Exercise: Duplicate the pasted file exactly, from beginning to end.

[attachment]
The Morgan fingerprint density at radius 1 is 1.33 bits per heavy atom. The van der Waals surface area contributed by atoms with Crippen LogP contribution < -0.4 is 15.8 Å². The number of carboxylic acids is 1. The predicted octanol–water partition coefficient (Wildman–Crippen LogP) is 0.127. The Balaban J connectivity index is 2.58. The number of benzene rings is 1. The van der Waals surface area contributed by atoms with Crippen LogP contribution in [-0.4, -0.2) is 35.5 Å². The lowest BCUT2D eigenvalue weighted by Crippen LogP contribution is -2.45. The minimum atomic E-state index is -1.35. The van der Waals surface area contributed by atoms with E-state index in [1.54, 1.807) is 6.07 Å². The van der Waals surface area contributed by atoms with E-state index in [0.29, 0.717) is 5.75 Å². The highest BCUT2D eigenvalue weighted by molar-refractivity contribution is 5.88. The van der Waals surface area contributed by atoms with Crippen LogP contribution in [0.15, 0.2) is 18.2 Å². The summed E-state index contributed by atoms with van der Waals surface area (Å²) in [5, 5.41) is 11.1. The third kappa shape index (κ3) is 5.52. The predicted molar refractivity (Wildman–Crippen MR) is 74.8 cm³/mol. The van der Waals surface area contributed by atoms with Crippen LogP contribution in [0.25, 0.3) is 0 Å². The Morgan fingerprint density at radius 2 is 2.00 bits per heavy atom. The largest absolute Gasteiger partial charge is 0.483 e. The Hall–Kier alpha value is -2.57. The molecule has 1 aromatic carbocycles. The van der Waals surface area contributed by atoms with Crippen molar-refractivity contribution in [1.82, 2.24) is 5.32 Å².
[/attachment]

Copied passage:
The Morgan fingerprint density at radius 1 is 1.33 bits per heavy atom. The van der Waals surface area contributed by atoms with Crippen LogP contribution < -0.4 is 15.8 Å². The number of carboxylic acids is 1. The predicted octanol–water partition coefficient (Wildman–Crippen LogP) is 0.127. The Balaban J connectivity index is 2.58. The number of benzene rings is 1. The van der Waals surface area contributed by atoms with Crippen LogP contribution in [-0.4, -0.2) is 35.5 Å². The lowest BCUT2D eigenvalue weighted by Crippen LogP contribution is -2.45. The minimum atomic E-state index is -1.35. The van der Waals surface area contributed by atoms with E-state index in [1.54, 1.807) is 6.07 Å². The van der Waals surface area contributed by atoms with E-state index in [0.29, 0.717) is 5.75 Å². The highest BCUT2D eigenvalue weighted by molar-refractivity contribution is 5.88. The van der Waals surface area contributed by atoms with Crippen LogP contribution in [0.15, 0.2) is 18.2 Å². The summed E-state index contributed by atoms with van der Waals surface area (Å²) in [5, 5.41) is 11.1. The third kappa shape index (κ3) is 5.52. The predicted molar refractivity (Wildman–Crippen MR) is 74.8 cm³/mol. The van der Waals surface area contributed by atoms with Crippen LogP contribution in [0.25, 0.3) is 0 Å². The Morgan fingerprint density at radius 2 is 2.00 bits per heavy atom. The largest absolute Gasteiger partial charge is 0.483 e. The Hall–Kier alpha value is -2.57. The molecule has 1 aromatic carbocycles. The van der Waals surface area contributed by atoms with Crippen molar-refractivity contribution in [1.82, 2.24) is 5.32 Å².